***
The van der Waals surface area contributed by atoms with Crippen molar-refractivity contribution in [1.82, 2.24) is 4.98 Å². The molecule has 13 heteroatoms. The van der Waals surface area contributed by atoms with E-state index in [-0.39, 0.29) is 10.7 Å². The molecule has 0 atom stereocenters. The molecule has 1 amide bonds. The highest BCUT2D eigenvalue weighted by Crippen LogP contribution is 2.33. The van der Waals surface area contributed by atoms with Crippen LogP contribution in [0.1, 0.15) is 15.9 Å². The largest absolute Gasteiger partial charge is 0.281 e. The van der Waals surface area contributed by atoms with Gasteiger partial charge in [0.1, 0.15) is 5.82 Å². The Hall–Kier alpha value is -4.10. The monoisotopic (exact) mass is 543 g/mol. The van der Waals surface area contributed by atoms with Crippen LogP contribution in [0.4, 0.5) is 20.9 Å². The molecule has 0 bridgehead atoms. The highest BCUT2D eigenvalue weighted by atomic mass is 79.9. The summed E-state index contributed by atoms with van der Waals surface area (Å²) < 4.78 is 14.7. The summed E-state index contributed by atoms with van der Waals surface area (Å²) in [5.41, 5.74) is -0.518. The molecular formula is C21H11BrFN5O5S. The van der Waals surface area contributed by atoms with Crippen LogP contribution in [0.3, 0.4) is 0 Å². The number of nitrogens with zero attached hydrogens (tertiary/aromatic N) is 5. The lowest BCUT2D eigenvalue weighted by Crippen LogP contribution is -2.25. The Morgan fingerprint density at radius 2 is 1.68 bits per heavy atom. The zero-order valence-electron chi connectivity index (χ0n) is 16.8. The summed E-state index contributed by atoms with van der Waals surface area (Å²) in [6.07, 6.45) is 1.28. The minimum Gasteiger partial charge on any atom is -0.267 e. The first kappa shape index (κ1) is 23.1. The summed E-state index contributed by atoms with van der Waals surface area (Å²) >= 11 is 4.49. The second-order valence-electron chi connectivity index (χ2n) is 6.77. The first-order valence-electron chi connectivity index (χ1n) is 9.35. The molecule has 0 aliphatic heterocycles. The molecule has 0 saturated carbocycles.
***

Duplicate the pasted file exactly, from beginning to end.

The van der Waals surface area contributed by atoms with Crippen molar-refractivity contribution in [1.82, 2.24) is 4.98 Å². The molecule has 13 heteroatoms. The van der Waals surface area contributed by atoms with E-state index in [-0.39, 0.29) is 10.7 Å². The molecule has 0 atom stereocenters. The molecule has 1 amide bonds. The highest BCUT2D eigenvalue weighted by Crippen LogP contribution is 2.33. The van der Waals surface area contributed by atoms with Crippen LogP contribution in [0.1, 0.15) is 15.9 Å². The largest absolute Gasteiger partial charge is 0.281 e. The van der Waals surface area contributed by atoms with Gasteiger partial charge in [0.1, 0.15) is 5.82 Å². The Hall–Kier alpha value is -4.10. The monoisotopic (exact) mass is 543 g/mol. The van der Waals surface area contributed by atoms with Crippen LogP contribution in [0.4, 0.5) is 20.9 Å². The molecule has 0 bridgehead atoms. The highest BCUT2D eigenvalue weighted by atomic mass is 79.9. The summed E-state index contributed by atoms with van der Waals surface area (Å²) < 4.78 is 14.7. The summed E-state index contributed by atoms with van der Waals surface area (Å²) in [5.41, 5.74) is -0.518. The molecular formula is C21H11BrFN5O5S. The van der Waals surface area contributed by atoms with Crippen LogP contribution in [0.3, 0.4) is 0 Å². The number of nitrogens with zero attached hydrogens (tertiary/aromatic N) is 5. The lowest BCUT2D eigenvalue weighted by Crippen LogP contribution is -2.25. The Morgan fingerprint density at radius 2 is 1.68 bits per heavy atom. The zero-order valence-electron chi connectivity index (χ0n) is 16.8. The summed E-state index contributed by atoms with van der Waals surface area (Å²) in [6.07, 6.45) is 1.28. The minimum Gasteiger partial charge on any atom is -0.267 e. The first kappa shape index (κ1) is 23.1. The summed E-state index contributed by atoms with van der Waals surface area (Å²) >= 11 is 4.49. The second-order valence-electron chi connectivity index (χ2n) is 6.77. The first-order valence-electron chi connectivity index (χ1n) is 9.35. The molecule has 0 aliphatic heterocycles. The molecule has 0 saturated carbocycles.